I am also an approachable person and believe it is best to address issues early, in open discussion. Whether it’s a project plan or a team issue, talking and sharing ideas as a team is key to driving projects forward.”
What characteristics do you believe women need to survive in the aviation industry?
“Out of all the attributes I have seen I believe the most successful women have a high level of confidence and composure. These are the women I aspire to be like.”
In your opinion, what is the biggest obstacle to women succeeding in the workplace?
“Lack of self-belief.“
What would you say has been your career highlight to date?
“I would say the biggest career highlight was the first time my designs fully captured the customer’s imagination and were selected.”
What’s the best piece of advice you’ve ever been given?
“The best piece of advice I was given was at college when I was told, “You can do whatever you want in life, as long as you set your mind to it”. It made me feel driven and motivated to make my mark within an industry dominated by high-achieving male counterparts.”
What advice would you give to female professionals interested in a career in aviation?
“I would say be brave and go for it. From a designer’s perspective, there is no other industry like it. Your designs could end up flying in the sky.”
What do you believe is the biggest challenge facing the aviation industry?
“The aviation industry needs to address its carbon footprint. While the industry has the important role of connecting the world, we cannot lose sight of our responsibility to the environment. We all need to take greater accountability for the products we create and implement ways to make them more sustainable.
“Getting validation directly from the customer that my design hits the mark, is hugely rewarding.”
I understand OEM’s, Airbus, Boeing, Safran and competitor seat manufacturers are committed to supporting this topic. It is a major change that we all must consider implementing to help build a better future.”
What do you believe has been the biggest development in air travel over the past 25 years?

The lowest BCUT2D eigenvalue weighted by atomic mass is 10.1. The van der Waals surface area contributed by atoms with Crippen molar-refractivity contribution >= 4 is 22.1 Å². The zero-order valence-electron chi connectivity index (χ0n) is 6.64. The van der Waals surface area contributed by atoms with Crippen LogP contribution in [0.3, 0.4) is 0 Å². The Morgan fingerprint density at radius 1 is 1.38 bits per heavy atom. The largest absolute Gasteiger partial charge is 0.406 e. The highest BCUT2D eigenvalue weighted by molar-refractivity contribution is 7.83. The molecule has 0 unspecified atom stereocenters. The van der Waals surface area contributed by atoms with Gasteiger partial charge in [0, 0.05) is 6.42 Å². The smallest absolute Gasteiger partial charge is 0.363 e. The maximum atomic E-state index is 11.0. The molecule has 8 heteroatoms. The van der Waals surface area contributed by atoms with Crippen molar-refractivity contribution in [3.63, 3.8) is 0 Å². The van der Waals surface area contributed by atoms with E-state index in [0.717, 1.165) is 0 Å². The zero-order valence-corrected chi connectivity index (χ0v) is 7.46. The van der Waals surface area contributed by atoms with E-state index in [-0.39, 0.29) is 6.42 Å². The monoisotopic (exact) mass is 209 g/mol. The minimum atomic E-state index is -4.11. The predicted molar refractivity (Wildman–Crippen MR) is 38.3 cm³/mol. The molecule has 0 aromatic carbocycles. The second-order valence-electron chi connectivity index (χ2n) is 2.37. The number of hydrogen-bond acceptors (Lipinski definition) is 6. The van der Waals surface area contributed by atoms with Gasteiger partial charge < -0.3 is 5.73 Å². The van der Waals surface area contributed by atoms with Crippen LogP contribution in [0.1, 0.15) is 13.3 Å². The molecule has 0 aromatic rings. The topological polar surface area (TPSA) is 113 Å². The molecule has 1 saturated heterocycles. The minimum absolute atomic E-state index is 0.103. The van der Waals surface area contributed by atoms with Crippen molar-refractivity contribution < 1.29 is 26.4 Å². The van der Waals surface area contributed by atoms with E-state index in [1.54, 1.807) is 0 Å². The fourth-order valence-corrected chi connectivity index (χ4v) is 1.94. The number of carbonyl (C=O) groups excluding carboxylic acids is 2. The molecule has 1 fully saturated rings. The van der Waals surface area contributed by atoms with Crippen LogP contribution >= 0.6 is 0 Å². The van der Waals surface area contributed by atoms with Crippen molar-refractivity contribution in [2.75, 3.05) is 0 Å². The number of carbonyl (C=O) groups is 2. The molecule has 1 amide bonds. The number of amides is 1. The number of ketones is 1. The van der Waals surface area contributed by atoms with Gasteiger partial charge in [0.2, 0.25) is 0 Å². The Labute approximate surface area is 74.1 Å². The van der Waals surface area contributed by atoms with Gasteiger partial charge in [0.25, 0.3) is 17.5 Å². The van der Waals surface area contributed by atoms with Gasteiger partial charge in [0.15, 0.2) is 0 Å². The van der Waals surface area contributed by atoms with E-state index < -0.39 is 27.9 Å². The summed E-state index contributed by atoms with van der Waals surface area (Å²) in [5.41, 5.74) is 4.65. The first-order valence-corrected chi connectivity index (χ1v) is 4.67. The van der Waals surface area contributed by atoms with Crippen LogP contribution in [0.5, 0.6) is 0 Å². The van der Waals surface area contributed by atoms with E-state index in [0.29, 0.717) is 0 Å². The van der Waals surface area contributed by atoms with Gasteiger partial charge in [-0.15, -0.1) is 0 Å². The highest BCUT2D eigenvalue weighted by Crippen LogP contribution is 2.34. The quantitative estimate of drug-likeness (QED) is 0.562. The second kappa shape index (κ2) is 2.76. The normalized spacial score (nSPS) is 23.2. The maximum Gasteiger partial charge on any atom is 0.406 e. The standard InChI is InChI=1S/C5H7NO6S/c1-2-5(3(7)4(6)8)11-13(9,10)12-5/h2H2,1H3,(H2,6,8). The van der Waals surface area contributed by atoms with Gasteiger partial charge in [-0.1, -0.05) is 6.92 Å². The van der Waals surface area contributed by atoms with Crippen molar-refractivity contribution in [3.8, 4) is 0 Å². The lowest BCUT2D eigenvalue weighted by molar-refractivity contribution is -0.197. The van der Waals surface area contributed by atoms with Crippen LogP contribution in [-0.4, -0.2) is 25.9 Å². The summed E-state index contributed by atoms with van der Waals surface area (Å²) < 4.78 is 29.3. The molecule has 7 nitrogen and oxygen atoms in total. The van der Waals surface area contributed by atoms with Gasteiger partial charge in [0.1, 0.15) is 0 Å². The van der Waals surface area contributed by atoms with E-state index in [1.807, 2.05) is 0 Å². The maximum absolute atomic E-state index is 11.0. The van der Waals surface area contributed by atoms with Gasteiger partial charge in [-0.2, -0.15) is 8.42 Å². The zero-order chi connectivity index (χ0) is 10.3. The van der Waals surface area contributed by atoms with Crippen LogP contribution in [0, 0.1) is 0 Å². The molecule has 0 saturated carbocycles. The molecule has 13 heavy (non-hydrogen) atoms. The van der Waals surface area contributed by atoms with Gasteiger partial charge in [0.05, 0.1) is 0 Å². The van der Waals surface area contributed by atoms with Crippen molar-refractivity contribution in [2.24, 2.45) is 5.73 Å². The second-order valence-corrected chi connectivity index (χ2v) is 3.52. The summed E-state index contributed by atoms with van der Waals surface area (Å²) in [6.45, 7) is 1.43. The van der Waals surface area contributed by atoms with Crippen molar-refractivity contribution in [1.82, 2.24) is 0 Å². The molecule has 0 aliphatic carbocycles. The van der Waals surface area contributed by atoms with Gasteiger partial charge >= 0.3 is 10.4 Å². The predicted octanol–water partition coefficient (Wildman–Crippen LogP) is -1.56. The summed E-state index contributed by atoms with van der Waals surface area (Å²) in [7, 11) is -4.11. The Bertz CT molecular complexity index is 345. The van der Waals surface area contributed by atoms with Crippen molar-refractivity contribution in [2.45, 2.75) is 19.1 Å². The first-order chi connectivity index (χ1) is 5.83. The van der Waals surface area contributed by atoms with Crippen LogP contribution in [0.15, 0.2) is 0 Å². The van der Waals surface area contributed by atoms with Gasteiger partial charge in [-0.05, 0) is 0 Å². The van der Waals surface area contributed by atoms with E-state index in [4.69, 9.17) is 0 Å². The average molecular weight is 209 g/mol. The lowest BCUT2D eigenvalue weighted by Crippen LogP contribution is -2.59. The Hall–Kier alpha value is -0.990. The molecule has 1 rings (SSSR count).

“I would say the advancement in technology. Touch screen and high-definition monitors within the suites have created a far more enjoyable space to be in when travelling, making it a far more interactive experience for the passenger. Wireless charging and other intuitive technologies encourage passengers to relax and lose themselves in an entertainment-driven, immersive experience.”
If you could change one thing in the aviation industry, what would it be?
“I would push the agenda on greener air travel, prioritise the implementation of emerging technologies that help reduce our carbon footprint, and make flights more sustainable.”
Who has been your biggest advocate/mentor in the workplace and why?
“I recently took part in a mentoring scheme that assisted females to develop themselves further. I was mentored for about six months by a highly positioned female professional. I hugely benefited from this scheme and I would recommend a mentoring scheme to anyone wanting to better themselves and their career.
“The industry has evolved and I am confident that my opinion and my skills as a woman within my industry are highly valued amongst my peers.”
It really helped me break down how I work as an individual, where my strengths lie, and what I needed to do to improve. I would say that this female professional really helped me understand my career and myself and she has been my biggest mentor to date.”
About Rachel James
Rachel James is currently working as the Lead Industrial Designer at Safran Seats GB. Leading the SGB Advanced Concept Team. Rachel was born in Swansea, Wales where she graduated from Swansea’s Metropolitan University of Wales with a Degree (BSc) and Masters (MSc) within Industrial Design.
Rachel recently received the title of Safran Expert in Passenger and Crew Experience.
Away from the office, you can find Rachel enjoying time with her children and relaxing with a good book.